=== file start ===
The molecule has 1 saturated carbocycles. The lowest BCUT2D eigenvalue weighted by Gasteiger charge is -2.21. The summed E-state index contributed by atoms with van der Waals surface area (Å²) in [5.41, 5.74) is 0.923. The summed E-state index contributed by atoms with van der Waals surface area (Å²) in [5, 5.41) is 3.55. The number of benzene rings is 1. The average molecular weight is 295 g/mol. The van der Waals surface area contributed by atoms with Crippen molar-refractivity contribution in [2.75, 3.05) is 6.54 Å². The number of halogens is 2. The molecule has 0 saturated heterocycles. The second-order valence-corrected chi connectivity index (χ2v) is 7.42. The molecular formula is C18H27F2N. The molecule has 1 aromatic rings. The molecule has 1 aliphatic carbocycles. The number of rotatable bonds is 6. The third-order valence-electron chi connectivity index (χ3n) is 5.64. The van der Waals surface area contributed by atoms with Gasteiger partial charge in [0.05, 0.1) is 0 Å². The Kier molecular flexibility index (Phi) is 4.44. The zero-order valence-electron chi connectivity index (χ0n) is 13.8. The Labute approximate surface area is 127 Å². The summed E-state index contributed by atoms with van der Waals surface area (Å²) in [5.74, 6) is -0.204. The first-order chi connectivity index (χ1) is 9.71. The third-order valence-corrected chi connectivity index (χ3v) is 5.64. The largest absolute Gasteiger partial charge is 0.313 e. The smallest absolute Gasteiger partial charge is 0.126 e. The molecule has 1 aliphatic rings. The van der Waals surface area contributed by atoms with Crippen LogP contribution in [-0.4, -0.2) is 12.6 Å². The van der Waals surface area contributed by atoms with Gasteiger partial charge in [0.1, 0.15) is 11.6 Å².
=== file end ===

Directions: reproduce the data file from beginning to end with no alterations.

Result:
The molecule has 1 saturated carbocycles. The lowest BCUT2D eigenvalue weighted by Gasteiger charge is -2.21. The summed E-state index contributed by atoms with van der Waals surface area (Å²) in [5.41, 5.74) is 0.923. The summed E-state index contributed by atoms with van der Waals surface area (Å²) in [5, 5.41) is 3.55. The number of benzene rings is 1. The average molecular weight is 295 g/mol. The van der Waals surface area contributed by atoms with Crippen molar-refractivity contribution in [2.75, 3.05) is 6.54 Å². The number of halogens is 2. The molecule has 0 saturated heterocycles. The second-order valence-corrected chi connectivity index (χ2v) is 7.42. The molecular formula is C18H27F2N. The molecule has 1 aromatic rings. The molecule has 1 aliphatic carbocycles. The number of rotatable bonds is 6. The third-order valence-electron chi connectivity index (χ3n) is 5.64. The van der Waals surface area contributed by atoms with Gasteiger partial charge in [0.05, 0.1) is 0 Å². The Kier molecular flexibility index (Phi) is 4.44. The zero-order valence-electron chi connectivity index (χ0n) is 13.8. The Labute approximate surface area is 127 Å². The summed E-state index contributed by atoms with van der Waals surface area (Å²) in [5.74, 6) is -0.204. The first-order chi connectivity index (χ1) is 9.71. The third-order valence-corrected chi connectivity index (χ3v) is 5.64. The largest absolute Gasteiger partial charge is 0.313 e. The smallest absolute Gasteiger partial charge is 0.126 e. The molecule has 1 aliphatic rings. The van der Waals surface area contributed by atoms with Crippen LogP contribution in [-0.4, -0.2) is 12.6 Å². The van der Waals surface area contributed by atoms with Gasteiger partial charge in [0.1, 0.15) is 11.6 Å².